Communication of prostate cancer cells with bone cells via extracellular vesicle RNA; a potential mechanism of metastasis

C. Probert, T. Dottorini, A. Speakman, S. Hunt, T. Nafee, A. Fazeli, S. Wood, J. E. Brown, V. James

Research output: Journal PublicationArticlepeer-review

48 Citations (Scopus)

Abstract

The role of extracellular vesicles (EVs) as vehicles for cell-to-cell communication between a tumour and its environment is a relatively new concept. The hypothesis that EVs may be critical in co-opting tissues by tumours to generate distant metastatic niches is particularly pertinent to prostate cancer (PCa), where metastatic-tropism to bone predominates over other tissue types. The potential role of EVs as a means of communication between PCa cells and cells of the bone stroma such as osteoblasts, is yet to be fully explored. In this study, we demonstrate that PCa cell EVs both enhance osteoblast viability and produce a significantly more supportive growth environment for PCa cells when grown in co-culture with EV-treated osteoblasts (p < 0.005). Characterisation of the RNA cargo of EVs produced by the bone-metastatic PCa cell line PC3, highlights the EV-RNA cargo is significantly enriched in genes relating to cell surface signalling, cell–cell interaction, and protein translation (p < 0.01). Using novel techniques to track RNA, we demonstrate the delivery of a set of PCa-RNAs to osteoblast via PCa-EVs and show the effect on osteoblast endogenous transcript abundance. Taken together, by using proof-of-concept studies we demonstrate for the first time the contribution of the RNA element of the PCa EV cargo, providing evidence to support PCa EV communication via RNA molecules as a potential novel route to mediate bone metastasis. We propose targeting PCa EVs could offer a potentially important preventative therapy for men at risk of metastatic PCa.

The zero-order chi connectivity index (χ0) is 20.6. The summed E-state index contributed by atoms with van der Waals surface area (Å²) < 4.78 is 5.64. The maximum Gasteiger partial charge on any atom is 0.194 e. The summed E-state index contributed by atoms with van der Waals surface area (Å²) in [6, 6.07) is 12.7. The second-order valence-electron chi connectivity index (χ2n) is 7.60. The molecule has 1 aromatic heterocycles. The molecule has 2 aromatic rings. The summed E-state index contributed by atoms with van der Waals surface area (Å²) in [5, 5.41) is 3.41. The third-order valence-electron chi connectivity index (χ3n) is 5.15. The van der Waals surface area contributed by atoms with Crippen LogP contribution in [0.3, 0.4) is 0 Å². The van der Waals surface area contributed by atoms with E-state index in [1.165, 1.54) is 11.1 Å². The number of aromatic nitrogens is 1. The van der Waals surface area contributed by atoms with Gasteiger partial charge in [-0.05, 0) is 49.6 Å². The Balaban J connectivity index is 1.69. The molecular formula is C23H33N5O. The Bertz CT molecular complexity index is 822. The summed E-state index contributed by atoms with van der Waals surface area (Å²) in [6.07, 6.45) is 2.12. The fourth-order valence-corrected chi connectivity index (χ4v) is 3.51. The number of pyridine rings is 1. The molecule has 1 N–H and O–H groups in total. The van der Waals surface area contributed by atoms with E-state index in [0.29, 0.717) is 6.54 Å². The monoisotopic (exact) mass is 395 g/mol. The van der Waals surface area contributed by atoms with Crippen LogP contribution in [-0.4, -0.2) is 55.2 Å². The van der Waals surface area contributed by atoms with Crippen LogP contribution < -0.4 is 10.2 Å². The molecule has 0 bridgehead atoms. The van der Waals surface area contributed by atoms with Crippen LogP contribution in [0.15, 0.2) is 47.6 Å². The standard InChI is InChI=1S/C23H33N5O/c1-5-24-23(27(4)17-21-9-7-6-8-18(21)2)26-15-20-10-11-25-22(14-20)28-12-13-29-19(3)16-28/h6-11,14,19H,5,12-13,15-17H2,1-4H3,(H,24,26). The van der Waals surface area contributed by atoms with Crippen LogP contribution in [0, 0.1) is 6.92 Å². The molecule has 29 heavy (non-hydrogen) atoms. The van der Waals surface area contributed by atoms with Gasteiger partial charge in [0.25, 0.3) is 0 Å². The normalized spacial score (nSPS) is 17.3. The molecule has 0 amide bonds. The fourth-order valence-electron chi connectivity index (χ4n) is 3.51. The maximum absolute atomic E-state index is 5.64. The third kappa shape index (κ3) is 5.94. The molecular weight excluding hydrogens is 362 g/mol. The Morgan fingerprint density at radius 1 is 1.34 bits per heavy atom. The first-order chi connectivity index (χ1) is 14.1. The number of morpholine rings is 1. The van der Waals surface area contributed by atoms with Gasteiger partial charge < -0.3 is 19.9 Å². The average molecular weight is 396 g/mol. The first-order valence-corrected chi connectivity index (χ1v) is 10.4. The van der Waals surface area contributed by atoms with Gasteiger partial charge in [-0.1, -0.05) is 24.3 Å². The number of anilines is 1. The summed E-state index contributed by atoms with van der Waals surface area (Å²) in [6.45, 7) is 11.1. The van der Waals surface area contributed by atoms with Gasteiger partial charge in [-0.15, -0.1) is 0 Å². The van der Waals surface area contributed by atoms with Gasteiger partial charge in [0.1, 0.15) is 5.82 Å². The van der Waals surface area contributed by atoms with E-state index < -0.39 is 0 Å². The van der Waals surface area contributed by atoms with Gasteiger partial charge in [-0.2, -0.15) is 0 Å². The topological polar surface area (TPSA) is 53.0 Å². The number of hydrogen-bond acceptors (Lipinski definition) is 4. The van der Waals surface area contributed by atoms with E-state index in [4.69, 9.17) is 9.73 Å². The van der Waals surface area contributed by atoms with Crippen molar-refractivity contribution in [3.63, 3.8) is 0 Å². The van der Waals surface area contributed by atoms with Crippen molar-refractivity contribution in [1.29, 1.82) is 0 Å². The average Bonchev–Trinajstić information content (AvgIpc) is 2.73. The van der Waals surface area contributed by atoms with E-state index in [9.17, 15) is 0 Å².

Original languageEnglish
Pages (from-to)1751-1763
Number of pages13
JournalOncogene
Volume38
Issue number10
DOIs
Publication statusPublished - 7 Mar 2019
Externally publishedYes

ASJC Scopus subject areas

  • Molecular Biology
  • Genetics
  • Cancer Research

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